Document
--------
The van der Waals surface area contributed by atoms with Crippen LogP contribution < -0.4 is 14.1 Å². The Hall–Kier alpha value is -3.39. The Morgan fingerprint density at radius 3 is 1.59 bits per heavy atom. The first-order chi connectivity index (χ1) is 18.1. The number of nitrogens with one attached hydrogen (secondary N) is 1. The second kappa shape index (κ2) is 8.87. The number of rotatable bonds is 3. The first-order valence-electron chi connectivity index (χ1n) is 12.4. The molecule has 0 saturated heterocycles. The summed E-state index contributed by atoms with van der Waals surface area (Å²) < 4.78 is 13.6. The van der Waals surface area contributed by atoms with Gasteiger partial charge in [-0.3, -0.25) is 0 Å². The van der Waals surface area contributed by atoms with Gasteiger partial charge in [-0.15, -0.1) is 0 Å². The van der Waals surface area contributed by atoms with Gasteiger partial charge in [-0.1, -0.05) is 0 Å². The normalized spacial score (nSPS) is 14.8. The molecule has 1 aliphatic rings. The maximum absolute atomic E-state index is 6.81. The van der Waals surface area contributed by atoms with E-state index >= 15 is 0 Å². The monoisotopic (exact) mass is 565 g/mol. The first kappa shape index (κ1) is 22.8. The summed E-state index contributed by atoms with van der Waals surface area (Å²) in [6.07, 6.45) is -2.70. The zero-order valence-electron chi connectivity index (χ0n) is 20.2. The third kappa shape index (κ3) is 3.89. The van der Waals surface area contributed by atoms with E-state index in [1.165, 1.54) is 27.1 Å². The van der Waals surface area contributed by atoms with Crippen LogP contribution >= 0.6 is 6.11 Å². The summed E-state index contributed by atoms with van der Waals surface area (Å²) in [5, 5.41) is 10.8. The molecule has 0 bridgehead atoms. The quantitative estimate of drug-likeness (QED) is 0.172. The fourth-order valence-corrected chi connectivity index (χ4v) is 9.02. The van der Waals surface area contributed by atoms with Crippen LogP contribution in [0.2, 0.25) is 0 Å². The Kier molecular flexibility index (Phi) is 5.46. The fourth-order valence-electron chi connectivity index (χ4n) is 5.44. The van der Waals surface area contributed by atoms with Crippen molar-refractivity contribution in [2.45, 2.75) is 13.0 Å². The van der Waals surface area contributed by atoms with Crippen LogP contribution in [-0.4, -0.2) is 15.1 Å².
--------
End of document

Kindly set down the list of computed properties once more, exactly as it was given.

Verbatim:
The van der Waals surface area contributed by atoms with Crippen LogP contribution < -0.4 is 14.1 Å². The Hall–Kier alpha value is -3.39. The Morgan fingerprint density at radius 3 is 1.59 bits per heavy atom. The first-order chi connectivity index (χ1) is 18.1. The number of nitrogens with one attached hydrogen (secondary N) is 1. The second kappa shape index (κ2) is 8.87. The number of rotatable bonds is 3. The first-order valence-electron chi connectivity index (χ1n) is 12.4. The molecule has 0 saturated heterocycles. The summed E-state index contributed by atoms with van der Waals surface area (Å²) < 4.78 is 13.6. The van der Waals surface area contributed by atoms with Gasteiger partial charge in [-0.3, -0.25) is 0 Å². The van der Waals surface area contributed by atoms with Gasteiger partial charge in [-0.15, -0.1) is 0 Å². The van der Waals surface area contributed by atoms with Gasteiger partial charge in [-0.1, -0.05) is 0 Å². The normalized spacial score (nSPS) is 14.8. The molecule has 1 aliphatic rings. The maximum absolute atomic E-state index is 6.81. The van der Waals surface area contributed by atoms with E-state index >= 15 is 0 Å². The monoisotopic (exact) mass is 565 g/mol. The first kappa shape index (κ1) is 22.8. The summed E-state index contributed by atoms with van der Waals surface area (Å²) in [6.07, 6.45) is -2.70. The zero-order valence-electron chi connectivity index (χ0n) is 20.2. The third kappa shape index (κ3) is 3.89. The van der Waals surface area contributed by atoms with E-state index in [1.165, 1.54) is 27.1 Å². The van der Waals surface area contributed by atoms with Crippen LogP contribution >= 0.6 is 6.11 Å². The summed E-state index contributed by atoms with van der Waals surface area (Å²) in [5, 5.41) is 10.8. The molecule has 0 bridgehead atoms. The quantitative estimate of drug-likeness (QED) is 0.172. The fourth-order valence-corrected chi connectivity index (χ4v) is 9.02. The van der Waals surface area contributed by atoms with Crippen LogP contribution in [0.2, 0.25) is 0 Å². The Kier molecular flexibility index (Phi) is 5.46. The fourth-order valence-electron chi connectivity index (χ4n) is 5.44. The van der Waals surface area contributed by atoms with Crippen molar-refractivity contribution in [2.45, 2.75) is 13.0 Å². The van der Waals surface area contributed by atoms with Crippen LogP contribution in [-0.4, -0.2) is 15.1 Å².